Big gobs of stupid make Baby Jesus cry...
There have been numerous articles/radio show screeds against the recent decision to cap executive pay of banks that receive TARP funds that read like a textbook of Missing The Point Entirely 101 but I'm going to rant against Carly Fiorina's editorial because it reads as if she wrote the Cliff's Notes version of that textbook.
Oh sure, her points sound eminently reasonable on their face: we need more transparency on CEO pay, CEO compensation should be voted on by shareholders, any bank that has failed to the point that TARP funds are needed should be followed by that CEO's resignation. I'm for all of that! If we had a corporate culture that encouraged any of those reasonable standards perhaps we wouldn't even be in this financial mess. But that ship has long passed over the horizon and discovered the New World. Hell, Ms. Fiorina seems to have forgotten that not only have these banks received TARP funds, THEY'VE ALREADY USED THEM TO CONTINUE THEIR PRACTICE OF UNDESERVED BONUSES! Talking about good behavior, now, NOW, finally, after we've demanded some accountability, is balls, pure and simple. She's like the sullen teenager who, after spending months stealing money out of his parents' dresser and skipping school, promises he'll be good as Dad disconnects his XBox and takes his TV out of the room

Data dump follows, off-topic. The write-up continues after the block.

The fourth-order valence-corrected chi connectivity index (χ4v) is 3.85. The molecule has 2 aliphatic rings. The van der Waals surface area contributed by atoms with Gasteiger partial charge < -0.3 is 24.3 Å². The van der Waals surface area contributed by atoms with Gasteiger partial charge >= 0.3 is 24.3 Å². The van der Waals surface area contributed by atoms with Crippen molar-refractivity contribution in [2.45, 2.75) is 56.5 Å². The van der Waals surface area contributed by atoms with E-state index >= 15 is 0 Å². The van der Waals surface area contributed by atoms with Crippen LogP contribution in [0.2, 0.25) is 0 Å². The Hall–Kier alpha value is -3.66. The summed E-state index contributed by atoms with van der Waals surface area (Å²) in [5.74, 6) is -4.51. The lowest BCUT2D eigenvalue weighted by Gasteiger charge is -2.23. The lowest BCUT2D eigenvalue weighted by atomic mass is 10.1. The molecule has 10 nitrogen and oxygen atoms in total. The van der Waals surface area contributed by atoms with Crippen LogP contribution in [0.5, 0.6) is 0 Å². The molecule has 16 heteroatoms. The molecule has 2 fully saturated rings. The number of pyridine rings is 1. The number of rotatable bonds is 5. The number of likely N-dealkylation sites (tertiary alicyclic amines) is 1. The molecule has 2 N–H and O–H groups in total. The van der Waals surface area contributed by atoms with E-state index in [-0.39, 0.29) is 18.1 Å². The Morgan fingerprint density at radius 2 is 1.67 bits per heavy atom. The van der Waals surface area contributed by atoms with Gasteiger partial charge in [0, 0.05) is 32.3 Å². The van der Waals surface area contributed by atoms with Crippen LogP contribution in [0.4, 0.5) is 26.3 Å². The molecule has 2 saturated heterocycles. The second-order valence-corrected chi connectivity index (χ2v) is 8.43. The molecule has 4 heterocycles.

And the one thing that comes through in her commentary is her obnoxiously condescending attitude towards the American taxpayer:
"And because the American taxpayer is now a partial owner in many companies, the government can get a vote as well -- in some cases a very sizeable vote."
Oh, how generous of you! Wrong. Look what she says earlier:
"Americans are outraged over excessive CEO pay and perks. That outrage is justified, particularly when American taxpayers are footing the bill."
It's not "part" of the bill we're footing? Well, then we get the say. And as a taxpayer, I think executive pay capping's a great idea. Heck, even Richard Shelby agrees on this one!
And to all of those who cry "socialism" so often I keep expecting Inigo Montoya to show up. I'd like to point out that if bank execs find the conditions attached to receiving the bailout too draconian, they're absolutely free not to take them. I'm sure brilliant executives like Carly Fiorina will help you get back to solvency...